Date: June 15, 2005
Creator: Burke, G J & Pao, H Y
Partner: UNT Libraries Government Documents Department

Controlled-aperture wave-equation migration

Description: We present a controlled-aperture wave-equation migration method that no1 only can reduce migration artiracts due to limited recording aperlurcs and determine image weights to balance the efl'ects of limited-aperture illumination, but also can improve thc migration accuracy by reducing the slowness perturbations within thc controlled migration regions. The method consists of two steps: migration aperture scan and controlled-aperture migration. Migration apertures for a sparse distribution of shots arc determined using wave-equation migration, and those for the other shots are obtained by interpolation. During the final controlled-aperture niigration step, we can select a reference slowness in c;ontrollecl regions of the slowness model to reduce slowncss perturbations, and consequently increase the accuracy of wave-equation migration inel hods that makc use of reference slownesses. In addition, the computation in the space domain during wavefield downward continuation is needed to be conducted only within the controlled apertures and therefore, the computational cost of controlled-aperture migration step (without including migration aperture scan) is less than the corresponding uncontrolled-aperture migration. Finally, we can use the efficient split-step Fourier approach for migration-aperture scan, then use other, more accurate though more expensive, wave-equation migration methods to perform thc final controlled-apertio.ee migration to produce the most accurate image.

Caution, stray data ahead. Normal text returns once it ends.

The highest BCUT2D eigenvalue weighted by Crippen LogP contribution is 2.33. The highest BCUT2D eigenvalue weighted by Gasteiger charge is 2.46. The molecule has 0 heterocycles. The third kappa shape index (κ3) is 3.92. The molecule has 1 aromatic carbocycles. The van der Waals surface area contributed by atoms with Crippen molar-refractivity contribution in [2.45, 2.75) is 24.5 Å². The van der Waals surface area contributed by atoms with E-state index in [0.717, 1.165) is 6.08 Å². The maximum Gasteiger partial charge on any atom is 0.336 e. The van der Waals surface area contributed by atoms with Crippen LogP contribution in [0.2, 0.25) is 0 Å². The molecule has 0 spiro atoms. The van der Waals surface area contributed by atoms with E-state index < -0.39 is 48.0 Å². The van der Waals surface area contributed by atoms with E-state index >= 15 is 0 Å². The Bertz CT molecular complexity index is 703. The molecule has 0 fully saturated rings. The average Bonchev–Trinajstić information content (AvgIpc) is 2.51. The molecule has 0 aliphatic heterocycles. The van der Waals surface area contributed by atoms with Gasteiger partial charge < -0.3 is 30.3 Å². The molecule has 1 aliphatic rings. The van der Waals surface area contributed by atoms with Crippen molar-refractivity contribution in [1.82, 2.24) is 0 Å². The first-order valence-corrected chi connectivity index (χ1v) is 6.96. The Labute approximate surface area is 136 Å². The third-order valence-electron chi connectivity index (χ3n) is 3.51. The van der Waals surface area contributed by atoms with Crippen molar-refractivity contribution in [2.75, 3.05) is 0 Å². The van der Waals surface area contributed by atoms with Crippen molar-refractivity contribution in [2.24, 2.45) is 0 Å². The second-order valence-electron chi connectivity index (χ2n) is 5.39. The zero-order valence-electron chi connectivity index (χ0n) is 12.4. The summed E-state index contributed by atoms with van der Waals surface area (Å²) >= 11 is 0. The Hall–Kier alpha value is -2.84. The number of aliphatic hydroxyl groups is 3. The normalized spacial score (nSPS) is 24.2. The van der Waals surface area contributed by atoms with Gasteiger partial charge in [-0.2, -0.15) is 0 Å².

Date: January 1, 2003
Creator: Huang, L. (Lian-Jie); Fehler, Michael C.; Sun, H. (Hongchuan) & Li, Z. (Zhiming)